OSHA Again Increases Its Maximum Civil Monetary Penalties
Thursday, February 10, 2022

On Jan. 13, 2022, the U.S. Occupational Safety and Health Administration (OSHA) announced another increase in the maximum civil monetary penalties for violations of federal Occupational Safety and Health standards and regulations. The new monetary penalties will be nearly 5% higher than the current maximum penalty amounts.

Effective Jan. 13, 2022, the maximum penalty for “Willful” or “Repeated” violations is $145,027, a nearly $10,000 increase from the 2021 maximum for the same kinds of violations. The maximum penalty for “Failure to Abate” violations is $14,502 per day after the abatement date. Finally, the maximum penalty allowed for “Serious,” “Other-Than-Serious,” and “Posting Requirements” violations is $14,502, an increase of nearly $1,000 from the 2021 maximum amounts. Importantly, states that operate their own Occupational Safety and Health plans are required to adopt maximum penalties levels at least as effective as federal OSHA’s.

The Federal Civil Penalties Inflation Act Improvements Act of 2015 (Inflation Adjustment Act) requires OSHA to adjust its maximum monetary penalty levels to account for inflation no later than Jan. 15 of each year. Adjustments are made by issuing a final rule, which becomes effective when published in the Federal Register. The current adjustment is tied to the percent change between the October 2021 Consumer Price Index for All Urban Consumers (CPI-U) and the October 2020 CPI-U.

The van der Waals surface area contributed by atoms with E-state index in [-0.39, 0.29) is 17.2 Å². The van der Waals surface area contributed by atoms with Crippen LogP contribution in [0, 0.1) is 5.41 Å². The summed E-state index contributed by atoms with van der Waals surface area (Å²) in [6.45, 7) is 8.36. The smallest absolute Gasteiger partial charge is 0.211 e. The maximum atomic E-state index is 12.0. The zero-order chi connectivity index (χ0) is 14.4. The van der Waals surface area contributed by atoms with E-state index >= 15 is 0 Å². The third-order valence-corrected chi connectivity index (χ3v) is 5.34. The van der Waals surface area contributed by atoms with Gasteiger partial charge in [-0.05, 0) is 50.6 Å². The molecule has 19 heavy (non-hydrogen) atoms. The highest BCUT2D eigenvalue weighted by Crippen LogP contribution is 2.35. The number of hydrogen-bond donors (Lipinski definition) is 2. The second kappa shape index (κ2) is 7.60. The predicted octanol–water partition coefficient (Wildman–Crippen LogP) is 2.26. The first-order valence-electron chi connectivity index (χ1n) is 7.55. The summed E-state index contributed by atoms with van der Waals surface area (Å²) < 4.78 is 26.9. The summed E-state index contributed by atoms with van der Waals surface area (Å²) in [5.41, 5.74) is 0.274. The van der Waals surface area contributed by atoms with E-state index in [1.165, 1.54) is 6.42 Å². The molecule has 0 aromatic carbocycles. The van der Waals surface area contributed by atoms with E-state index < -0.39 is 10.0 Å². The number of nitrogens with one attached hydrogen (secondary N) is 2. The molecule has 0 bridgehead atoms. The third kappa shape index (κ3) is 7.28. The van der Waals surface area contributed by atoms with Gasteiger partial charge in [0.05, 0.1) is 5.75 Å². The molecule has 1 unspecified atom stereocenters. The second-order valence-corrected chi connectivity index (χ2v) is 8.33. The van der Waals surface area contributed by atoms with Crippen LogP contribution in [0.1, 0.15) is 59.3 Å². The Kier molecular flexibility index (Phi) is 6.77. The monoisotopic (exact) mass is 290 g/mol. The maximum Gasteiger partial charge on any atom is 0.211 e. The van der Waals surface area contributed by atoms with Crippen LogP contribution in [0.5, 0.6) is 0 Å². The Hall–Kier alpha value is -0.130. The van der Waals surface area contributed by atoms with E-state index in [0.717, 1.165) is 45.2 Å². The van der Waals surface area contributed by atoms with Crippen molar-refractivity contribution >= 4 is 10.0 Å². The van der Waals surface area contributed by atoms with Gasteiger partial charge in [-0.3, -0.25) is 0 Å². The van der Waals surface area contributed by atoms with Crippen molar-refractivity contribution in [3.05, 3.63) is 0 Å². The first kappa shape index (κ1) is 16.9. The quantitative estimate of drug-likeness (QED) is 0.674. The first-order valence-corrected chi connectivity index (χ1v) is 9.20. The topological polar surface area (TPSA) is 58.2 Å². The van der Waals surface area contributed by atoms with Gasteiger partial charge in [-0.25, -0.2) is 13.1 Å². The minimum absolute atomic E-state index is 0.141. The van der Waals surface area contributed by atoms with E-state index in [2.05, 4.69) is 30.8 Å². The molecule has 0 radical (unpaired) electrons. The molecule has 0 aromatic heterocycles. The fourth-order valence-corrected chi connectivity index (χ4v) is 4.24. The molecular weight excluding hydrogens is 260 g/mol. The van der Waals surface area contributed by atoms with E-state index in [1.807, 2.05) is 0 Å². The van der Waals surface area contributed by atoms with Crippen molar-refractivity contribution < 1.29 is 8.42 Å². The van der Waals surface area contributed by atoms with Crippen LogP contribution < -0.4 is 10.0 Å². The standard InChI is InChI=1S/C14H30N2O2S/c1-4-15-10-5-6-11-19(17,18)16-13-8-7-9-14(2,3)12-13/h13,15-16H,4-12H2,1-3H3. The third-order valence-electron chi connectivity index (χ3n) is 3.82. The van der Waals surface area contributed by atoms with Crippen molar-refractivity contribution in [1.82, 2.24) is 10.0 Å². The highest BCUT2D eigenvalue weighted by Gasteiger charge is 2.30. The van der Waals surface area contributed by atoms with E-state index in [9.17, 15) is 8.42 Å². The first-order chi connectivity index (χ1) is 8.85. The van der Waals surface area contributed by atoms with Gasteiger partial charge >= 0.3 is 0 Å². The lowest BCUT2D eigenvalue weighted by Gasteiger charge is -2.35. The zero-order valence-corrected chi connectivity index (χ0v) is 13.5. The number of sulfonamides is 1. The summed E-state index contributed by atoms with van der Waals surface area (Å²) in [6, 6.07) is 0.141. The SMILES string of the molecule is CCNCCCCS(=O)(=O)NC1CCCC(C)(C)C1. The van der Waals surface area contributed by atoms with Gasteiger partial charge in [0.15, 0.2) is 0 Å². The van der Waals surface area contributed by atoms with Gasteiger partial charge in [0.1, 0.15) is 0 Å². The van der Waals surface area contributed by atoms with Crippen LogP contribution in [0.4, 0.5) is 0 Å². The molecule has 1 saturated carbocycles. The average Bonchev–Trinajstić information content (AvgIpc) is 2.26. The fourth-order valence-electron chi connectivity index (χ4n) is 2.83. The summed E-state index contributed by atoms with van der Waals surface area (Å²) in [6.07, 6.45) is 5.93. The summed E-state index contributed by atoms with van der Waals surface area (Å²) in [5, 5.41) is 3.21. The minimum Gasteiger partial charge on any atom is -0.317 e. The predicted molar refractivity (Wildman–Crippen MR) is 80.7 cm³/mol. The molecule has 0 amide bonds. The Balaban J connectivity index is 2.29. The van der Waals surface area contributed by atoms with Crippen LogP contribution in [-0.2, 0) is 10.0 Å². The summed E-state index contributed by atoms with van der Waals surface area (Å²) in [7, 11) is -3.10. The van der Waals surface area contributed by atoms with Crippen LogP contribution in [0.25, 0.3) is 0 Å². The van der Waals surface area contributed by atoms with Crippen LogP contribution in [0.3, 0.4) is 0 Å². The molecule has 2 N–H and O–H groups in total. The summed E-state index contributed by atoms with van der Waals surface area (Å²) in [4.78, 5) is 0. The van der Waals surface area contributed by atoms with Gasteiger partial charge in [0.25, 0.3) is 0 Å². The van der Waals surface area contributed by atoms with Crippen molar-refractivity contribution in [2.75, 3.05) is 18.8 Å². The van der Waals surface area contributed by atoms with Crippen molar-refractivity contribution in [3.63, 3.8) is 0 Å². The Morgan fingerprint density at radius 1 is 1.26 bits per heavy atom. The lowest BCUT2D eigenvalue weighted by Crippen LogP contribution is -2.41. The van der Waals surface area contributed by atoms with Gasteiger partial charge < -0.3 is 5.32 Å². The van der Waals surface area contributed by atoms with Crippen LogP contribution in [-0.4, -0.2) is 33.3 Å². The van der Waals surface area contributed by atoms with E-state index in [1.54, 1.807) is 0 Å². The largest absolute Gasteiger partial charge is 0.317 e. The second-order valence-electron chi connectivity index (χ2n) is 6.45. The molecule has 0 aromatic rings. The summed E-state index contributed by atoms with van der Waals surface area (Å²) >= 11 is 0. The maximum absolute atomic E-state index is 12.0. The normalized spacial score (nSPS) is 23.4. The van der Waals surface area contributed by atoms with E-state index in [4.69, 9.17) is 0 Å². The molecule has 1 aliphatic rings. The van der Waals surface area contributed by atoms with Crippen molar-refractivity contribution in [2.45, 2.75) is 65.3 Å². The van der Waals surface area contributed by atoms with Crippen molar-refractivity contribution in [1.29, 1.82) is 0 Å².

It is important for employers to be cognizant of these increases. While it might sometimes seem like an attractive option to simply accept a “Serious” penalty and pay the $14,502 fine instead of paying to challenge the citation, such instant gratification could pose issues (and serious financial headaches) for an employer in the future. This is particularly true where the timeframe for challenging a citation is short, making the business decision on whether to challenge the citation that much more difficult. However, it is important to consider the following: while the maximum penalty for a “Repeated” violation is $145,027, in the next few years, the maximum penalty could reach over $150,000 after inflation adjustments are applied. It is also routine for an employer to receive multiple violations in one OSHA Citation and Notification of Penalty. Multiple penalties at $145,027, let alone any other penalty after inflation, could have drastic effects for a business and/or a worksite. Therefore, employers should consciously weigh the potential exposure the inflated rates may pose in the future when considering whether to challenge “Serious” violations today.


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